This initiative is to create transitional housing projects. Birmingham is the UK’s second city with a population of over 1.1 million people and we know from our work in a number of city-wide committees in which we are participants, and in some key partners, that there is a significant need for housing for single people and single-parent families. In Autumn 2013 there were over 5,000 single people in need of accommodation and less than 100 available single-occupancy units in affordable social housing. There are 33,000 individuals on Birmingham City Council’s housing waiting list. Our Salaam Buildings project will cater for single people and also our ‘Salaam Villages’ for single women with children.
This would include some studio apartments as well as one bedroom apartments. Whilst this project would cater for many people, one of its fundamental aims is to address the growing inter-generational challenges for Muslim youth in Birmingham who are sometimes finding themselves estranged from their families or facing vulnerabilities which would be best served by them having different accommodation. Of course we would always have an emphasis on healing those familial difficulties. The idea of the housing is that, given that the project would be fully funded from a development perspective, the income from the social rents would pay for both the maintenance of the building as well as for the support that tenants would receive from support workers and trainers. This would enable those individuals to fully participate in society, gain employment and transition into longer term private accommodation and where possible to reunite with their families. The anticipated stay would be between 6 months and 2 years maximum although the majority would fall between 6 months and 1 year.P
articular groups that would benefit would be: homeless persons and those at risk of homelessness, young people and potentially those with disabilities. We are not expecting at present for this project to cater to specific groups such as offenders as there are challenges in having an overly-mixed population.
It is our aim and intent to accommodate up to 1,500 individuals every year and we are exploring whether this is best served by one large building or perhaps by several smaller but connected buildings. From our initial discussions with the housing provider, the individual units would be approximately £6 million and we would intend to build 3 – 4. A larger scale single building would be in the region of £30 – £35 million.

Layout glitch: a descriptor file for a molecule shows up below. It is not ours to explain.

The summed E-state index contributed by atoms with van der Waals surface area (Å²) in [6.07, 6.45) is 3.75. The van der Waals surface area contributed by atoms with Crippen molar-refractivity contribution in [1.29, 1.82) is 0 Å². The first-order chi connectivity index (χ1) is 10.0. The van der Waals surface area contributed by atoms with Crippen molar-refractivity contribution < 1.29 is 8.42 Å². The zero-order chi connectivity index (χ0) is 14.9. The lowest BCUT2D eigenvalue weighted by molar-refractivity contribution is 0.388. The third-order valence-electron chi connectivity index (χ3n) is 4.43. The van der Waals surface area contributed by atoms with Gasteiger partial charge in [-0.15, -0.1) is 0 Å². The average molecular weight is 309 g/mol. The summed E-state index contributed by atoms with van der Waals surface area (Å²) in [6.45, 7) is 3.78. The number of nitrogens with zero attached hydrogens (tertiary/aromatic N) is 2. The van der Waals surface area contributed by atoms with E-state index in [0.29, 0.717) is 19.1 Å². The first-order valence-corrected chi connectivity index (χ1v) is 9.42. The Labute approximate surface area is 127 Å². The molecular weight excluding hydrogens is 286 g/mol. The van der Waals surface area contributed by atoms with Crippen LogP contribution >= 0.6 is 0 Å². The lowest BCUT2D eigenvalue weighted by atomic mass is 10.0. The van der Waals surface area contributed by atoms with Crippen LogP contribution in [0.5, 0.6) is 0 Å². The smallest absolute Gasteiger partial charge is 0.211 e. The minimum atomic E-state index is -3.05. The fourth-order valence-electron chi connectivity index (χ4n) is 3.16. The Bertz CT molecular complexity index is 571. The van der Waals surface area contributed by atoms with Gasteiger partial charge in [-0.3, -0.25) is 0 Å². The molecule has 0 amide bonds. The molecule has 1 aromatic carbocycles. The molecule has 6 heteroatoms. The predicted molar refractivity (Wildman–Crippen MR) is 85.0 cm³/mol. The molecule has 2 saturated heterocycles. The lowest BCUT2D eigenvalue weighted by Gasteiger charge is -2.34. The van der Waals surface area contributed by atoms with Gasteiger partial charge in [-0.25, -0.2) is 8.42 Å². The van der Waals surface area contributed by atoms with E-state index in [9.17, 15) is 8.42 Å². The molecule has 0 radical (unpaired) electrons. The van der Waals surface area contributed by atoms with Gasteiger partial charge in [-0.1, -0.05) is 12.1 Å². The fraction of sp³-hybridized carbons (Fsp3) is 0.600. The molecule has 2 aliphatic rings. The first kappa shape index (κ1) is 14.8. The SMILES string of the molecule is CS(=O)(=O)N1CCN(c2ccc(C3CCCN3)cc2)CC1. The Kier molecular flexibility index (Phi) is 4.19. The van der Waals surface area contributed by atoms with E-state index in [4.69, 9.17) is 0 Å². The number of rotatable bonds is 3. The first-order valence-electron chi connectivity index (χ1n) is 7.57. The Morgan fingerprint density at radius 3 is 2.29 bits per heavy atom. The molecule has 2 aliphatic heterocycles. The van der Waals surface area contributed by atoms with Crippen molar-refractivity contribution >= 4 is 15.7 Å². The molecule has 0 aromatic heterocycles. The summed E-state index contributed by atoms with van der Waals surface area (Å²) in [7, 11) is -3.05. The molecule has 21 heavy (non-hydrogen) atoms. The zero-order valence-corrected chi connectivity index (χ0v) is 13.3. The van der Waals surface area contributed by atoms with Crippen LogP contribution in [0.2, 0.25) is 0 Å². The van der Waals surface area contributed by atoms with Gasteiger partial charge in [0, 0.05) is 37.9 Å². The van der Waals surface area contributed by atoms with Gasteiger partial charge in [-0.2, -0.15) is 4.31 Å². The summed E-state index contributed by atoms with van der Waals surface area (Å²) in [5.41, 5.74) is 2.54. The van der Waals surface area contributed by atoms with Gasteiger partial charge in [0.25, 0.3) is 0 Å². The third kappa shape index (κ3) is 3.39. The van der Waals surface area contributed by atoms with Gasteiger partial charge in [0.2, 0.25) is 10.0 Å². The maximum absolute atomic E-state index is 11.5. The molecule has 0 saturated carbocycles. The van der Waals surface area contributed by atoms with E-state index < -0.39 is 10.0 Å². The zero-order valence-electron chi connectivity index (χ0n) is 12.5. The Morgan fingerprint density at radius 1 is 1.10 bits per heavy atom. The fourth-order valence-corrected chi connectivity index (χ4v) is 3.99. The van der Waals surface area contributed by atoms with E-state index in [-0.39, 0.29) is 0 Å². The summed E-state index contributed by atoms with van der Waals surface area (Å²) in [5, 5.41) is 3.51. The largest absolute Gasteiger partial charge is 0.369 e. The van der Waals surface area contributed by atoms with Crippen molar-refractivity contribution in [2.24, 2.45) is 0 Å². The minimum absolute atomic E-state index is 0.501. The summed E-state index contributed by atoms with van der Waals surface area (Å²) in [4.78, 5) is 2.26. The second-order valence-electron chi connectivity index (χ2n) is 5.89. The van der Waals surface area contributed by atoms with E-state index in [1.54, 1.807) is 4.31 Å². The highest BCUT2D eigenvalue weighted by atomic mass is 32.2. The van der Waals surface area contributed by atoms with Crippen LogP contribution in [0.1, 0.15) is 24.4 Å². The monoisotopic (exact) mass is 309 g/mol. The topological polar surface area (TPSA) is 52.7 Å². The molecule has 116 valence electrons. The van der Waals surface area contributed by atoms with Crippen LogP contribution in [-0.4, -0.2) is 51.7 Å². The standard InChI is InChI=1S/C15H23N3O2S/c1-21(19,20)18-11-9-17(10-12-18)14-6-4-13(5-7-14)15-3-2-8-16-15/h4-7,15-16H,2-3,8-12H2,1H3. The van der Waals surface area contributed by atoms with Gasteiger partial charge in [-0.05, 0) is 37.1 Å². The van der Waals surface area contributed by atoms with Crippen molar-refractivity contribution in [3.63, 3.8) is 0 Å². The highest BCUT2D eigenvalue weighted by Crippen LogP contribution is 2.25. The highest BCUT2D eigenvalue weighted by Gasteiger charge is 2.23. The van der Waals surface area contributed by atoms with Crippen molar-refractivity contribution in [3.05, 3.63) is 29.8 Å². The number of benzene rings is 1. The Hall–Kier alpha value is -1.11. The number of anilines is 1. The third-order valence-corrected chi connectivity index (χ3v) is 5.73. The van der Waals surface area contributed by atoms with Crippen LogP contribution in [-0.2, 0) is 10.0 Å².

Salaam Villages will include houses and flats with between 3 and 4 bedrooms which will be places of refuge, safety and peace. This project will be aimed at mainly single women with children, especially those who have been victims of domestic violence or be bereaved and become estranged from their families or not have any family. We envisage that families will stay in Salaam Villages for up to 2 years in order to heal their situations and where possible be reunited with their families, before moving on into permanent accommodation. The ideology of Salaam Villages in to enable families to heal, reestablish themselves both economically and emotionally and to become self-sustaining.
The Salaam Villages will vary in size (subject to land availability) ranging from 20 – 30 family housing units up to 100 units in larger plots. All villages will include communal spaces and recreational facilities. Smaller villages will cost circa £3 million – £5 million with larger villages costing between £25 million – £30 million.
We have, with our architects, created some initial designs for Salaam Villages which will be designed sympathetically for Muslim families whilst also being open to all communities.